This week: UK government uncertain, Eurozone interest rates unchanged, and a peacock - in a liquor store - unharmed.
Former British Prime Minister Harold Macmillan was once asked the most difficult thing about his job. He replied with the now famous “Events, dear boy, events.” Theresa May would likely agree.
With all but one seat declared, the Conservative Party won 318 seats, eight short of an overall majority, and down from the 331 that the Tories held prior to the election. Labour, meanwhile, holds 261 seats. The Liberal Democrats made some gains, while the Scottish National Party incurred bruising losses.
It is undoubtedly an embarrassment for Theresa May following her decision to hold a snap election to help the Conservatives deliver the “strong and stable leadership” she felt necessary to deliver Brexit. Clearly, that gamble has backfired. The Tories are expected to try to form a minority government with the Northern Ireland Democratic Unionist Party (DUP), while Labour has announced it will also seek to form a minority government and reject a coalition deal.
Sterling fell immediately in Asian trading as the results of an exit poll predicting a hung parliament were announced at 10pm on Thursday night. As markets opened on Friday, the pound slid to a new low, sinking below $1.265 against the dollar and falling against the euro.
Meanwhile, the FTSE 100 Index of leading UK stocks, which was down 1.3% over the week to Thursday close, rose sharply on Friday as the election results came in. Many of the UK companies in the FTSE index are multinationals with significant overseas revenues, meaning a weaker pound makes their exports more competitive and boosts earnings in sterling.
London experienced its second terrorist incident in three months last Saturday as three men attacked pedestrians and revelers in the London Bridge and Borough area. Police arrived promptly shooting all three suspects within eight minutes. Eight people have been confirmed dead, and an additional 48 are injured and in the hospital. Police have raided properties in Barking and Ilford, and investigations are ongoing.
Green shoots prompt optimistic ECB forecasts
On Thursday, European Central Bank (ECB) President Mario Draghi left interest rates unchanged and indicated they would remain “at their present levels for an extended period of time.” The subtle change of language suggests rates are likely to rise from here, although a hike seems some way off.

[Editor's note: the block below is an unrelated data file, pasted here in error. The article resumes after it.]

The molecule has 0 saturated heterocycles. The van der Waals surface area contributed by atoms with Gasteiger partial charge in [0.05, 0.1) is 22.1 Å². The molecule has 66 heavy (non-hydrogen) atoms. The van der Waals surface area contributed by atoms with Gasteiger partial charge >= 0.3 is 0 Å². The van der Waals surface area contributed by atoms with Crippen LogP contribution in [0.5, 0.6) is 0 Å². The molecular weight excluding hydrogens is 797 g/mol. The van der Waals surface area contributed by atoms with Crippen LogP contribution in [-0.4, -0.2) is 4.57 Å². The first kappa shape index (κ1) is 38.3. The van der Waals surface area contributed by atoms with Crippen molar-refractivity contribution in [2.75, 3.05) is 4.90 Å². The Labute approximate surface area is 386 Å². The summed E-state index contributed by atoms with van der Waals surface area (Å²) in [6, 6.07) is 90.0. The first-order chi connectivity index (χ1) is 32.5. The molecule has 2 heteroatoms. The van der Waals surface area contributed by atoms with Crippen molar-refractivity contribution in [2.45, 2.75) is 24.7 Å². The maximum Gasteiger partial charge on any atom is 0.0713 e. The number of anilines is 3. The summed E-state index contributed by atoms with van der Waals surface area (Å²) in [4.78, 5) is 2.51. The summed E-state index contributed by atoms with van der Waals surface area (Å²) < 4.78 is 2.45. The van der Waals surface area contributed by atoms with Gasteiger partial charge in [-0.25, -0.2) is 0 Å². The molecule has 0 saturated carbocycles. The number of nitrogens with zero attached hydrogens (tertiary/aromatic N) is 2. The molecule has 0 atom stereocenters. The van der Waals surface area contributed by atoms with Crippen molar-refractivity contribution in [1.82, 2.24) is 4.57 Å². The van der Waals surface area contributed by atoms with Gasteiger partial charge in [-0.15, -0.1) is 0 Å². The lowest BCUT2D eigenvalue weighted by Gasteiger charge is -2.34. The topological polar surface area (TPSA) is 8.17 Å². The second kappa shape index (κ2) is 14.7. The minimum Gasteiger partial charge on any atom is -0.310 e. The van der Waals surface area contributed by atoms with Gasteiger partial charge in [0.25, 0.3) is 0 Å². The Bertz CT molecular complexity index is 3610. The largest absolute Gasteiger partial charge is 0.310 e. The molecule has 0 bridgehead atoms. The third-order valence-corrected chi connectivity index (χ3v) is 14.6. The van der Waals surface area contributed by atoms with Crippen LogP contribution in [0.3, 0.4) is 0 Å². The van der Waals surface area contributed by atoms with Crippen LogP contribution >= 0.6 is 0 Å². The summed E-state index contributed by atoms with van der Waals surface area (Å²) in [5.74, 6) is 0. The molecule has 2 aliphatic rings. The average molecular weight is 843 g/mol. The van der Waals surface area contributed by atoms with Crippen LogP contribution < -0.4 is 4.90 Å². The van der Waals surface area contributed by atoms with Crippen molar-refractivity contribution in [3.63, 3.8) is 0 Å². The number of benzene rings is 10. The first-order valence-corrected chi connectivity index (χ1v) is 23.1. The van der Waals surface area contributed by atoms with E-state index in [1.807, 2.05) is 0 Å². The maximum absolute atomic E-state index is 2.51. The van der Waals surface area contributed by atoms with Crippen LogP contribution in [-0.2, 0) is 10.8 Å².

Draghi’s interest-rate announcements were driven by the ECB’s rosier outlook, with growth forecasts raised for the next few years. Gross domestic product (GDP) growth is expected to be 1.9% in 2017, up from 1.8% expected in March, and growth forecasts for 2018 and 2019 have been raised to 1.8% and 1.7% respectively. The ECB also cut its inflation forecast for the next few years, driven by lower oil prices and meager wage growth. Despite the optimistic forecasts, Draghi confirmed continuation of the Bank’s €60 billion (US$67 billion) a month asset purchase program until the end of the year.
Au revoir Qatar
Qatar found itself isolated this week, as Saudi Arabia and its allies, including Bahrain, the United Arab Emirates and Egypt, cut diplomatic ties on accusations that the tiny rich Gulf state is harboring and financing terrorism. Its support for Islamist organizations was seen as a serious threat to stability in the region. However, Saudi Arabia’s official rhetoric has been questioned by some, with the reason for the cut in ties attributed to geopolitical jostling between the two main strategic players in the Middle East – Saudi Arabia and Iran. U.S. ratings agency Standard & Poor’s downgraded Qatar’s long-term credit rating to AA-.
Nevertheless, oil prices continued on their downward march, falling more than 4% on Wednesday after the U.S. government reported an unexpected increase in U.S. crude stocks, confounding expectations of a fall in supply.
Isn’t it frustrating when you go shopping and can’t find what you’re looking for? Well, spare a thought for a Californian peacock who was perusing fine wine in a Los Angeles liquor store this week. The sharp-clawed bird had stealthily managed to enter the store unbeknown to manager, Rani Ghanem. But feathers were ruffled when Ghanem was informed of the unusual customer and promptly called 911. An animal-control officer tried to catch the agitated avian in a fishing net but it had other ideas, flapping its large wings and knocking over several bottles of expensive wine and champagne. Eventually, the peacocking stopped and the bird was taken outside and freed without charge, having caused $500 worth of damage.
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